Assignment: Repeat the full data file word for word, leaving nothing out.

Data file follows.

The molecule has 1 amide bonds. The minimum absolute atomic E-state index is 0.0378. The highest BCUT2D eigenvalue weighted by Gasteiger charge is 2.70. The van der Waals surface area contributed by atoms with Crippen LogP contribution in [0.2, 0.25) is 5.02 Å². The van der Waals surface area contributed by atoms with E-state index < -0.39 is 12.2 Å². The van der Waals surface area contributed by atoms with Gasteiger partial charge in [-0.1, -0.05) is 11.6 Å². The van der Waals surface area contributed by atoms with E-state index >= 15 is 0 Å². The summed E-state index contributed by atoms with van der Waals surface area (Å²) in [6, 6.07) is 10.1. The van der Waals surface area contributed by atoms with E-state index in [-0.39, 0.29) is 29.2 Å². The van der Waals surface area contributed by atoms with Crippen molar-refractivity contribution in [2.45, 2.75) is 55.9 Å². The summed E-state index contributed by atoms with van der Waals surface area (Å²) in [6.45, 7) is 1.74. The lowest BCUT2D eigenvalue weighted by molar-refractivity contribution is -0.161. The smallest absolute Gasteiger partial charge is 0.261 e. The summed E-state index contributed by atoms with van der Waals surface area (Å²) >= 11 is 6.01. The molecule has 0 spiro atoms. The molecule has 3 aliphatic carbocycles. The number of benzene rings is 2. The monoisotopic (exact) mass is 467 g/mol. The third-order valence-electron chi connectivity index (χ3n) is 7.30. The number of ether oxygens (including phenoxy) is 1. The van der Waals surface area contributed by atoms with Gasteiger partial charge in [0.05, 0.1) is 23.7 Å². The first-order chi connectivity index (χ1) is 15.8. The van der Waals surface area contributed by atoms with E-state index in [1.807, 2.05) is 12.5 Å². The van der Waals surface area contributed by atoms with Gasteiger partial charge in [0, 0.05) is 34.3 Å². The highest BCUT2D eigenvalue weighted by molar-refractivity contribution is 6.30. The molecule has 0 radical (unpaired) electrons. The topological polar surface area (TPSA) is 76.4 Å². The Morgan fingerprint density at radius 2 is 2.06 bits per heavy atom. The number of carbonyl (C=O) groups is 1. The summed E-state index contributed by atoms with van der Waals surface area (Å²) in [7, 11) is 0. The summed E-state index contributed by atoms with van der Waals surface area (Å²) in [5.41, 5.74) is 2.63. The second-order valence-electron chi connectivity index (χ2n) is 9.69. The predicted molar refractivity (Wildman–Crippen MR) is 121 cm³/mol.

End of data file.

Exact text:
The molecule has 1 amide bonds. The minimum absolute atomic E-state index is 0.0378. The highest BCUT2D eigenvalue weighted by Gasteiger charge is 2.70. The van der Waals surface area contributed by atoms with Crippen LogP contribution in [0.2, 0.25) is 5.02 Å². The van der Waals surface area contributed by atoms with E-state index < -0.39 is 12.2 Å². The van der Waals surface area contributed by atoms with Gasteiger partial charge in [-0.1, -0.05) is 11.6 Å². The van der Waals surface area contributed by atoms with E-state index >= 15 is 0 Å². The summed E-state index contributed by atoms with van der Waals surface area (Å²) in [6, 6.07) is 10.1. The van der Waals surface area contributed by atoms with E-state index in [-0.39, 0.29) is 29.2 Å². The van der Waals surface area contributed by atoms with Crippen molar-refractivity contribution in [2.45, 2.75) is 55.9 Å². The summed E-state index contributed by atoms with van der Waals surface area (Å²) in [6.45, 7) is 1.74. The lowest BCUT2D eigenvalue weighted by molar-refractivity contribution is -0.161. The smallest absolute Gasteiger partial charge is 0.261 e. The summed E-state index contributed by atoms with van der Waals surface area (Å²) >= 11 is 6.01. The molecule has 0 spiro atoms. The molecule has 3 aliphatic carbocycles. The number of benzene rings is 2. The monoisotopic (exact) mass is 467 g/mol. The third-order valence-electron chi connectivity index (χ3n) is 7.30. The number of ether oxygens (including phenoxy) is 1. The van der Waals surface area contributed by atoms with Gasteiger partial charge in [0.05, 0.1) is 23.7 Å². The first-order chi connectivity index (χ1) is 15.8. The van der Waals surface area contributed by atoms with E-state index in [1.807, 2.05) is 12.5 Å². The van der Waals surface area contributed by atoms with Gasteiger partial charge in [0, 0.05) is 34.3 Å². The highest BCUT2D eigenvalue weighted by molar-refractivity contribution is 6.30. The molecule has 0 radical (unpaired) electrons. The topological polar surface area (TPSA) is 76.4 Å². The Morgan fingerprint density at radius 2 is 2.06 bits per heavy atom. The number of carbonyl (C=O) groups is 1. The summed E-state index contributed by atoms with van der Waals surface area (Å²) in [7, 11) is 0. The summed E-state index contributed by atoms with van der Waals surface area (Å²) in [5.41, 5.74) is 2.63. The second-order valence-electron chi connectivity index (χ2n) is 9.69. The predicted molar refractivity (Wildman–Crippen MR) is 121 cm³/mol.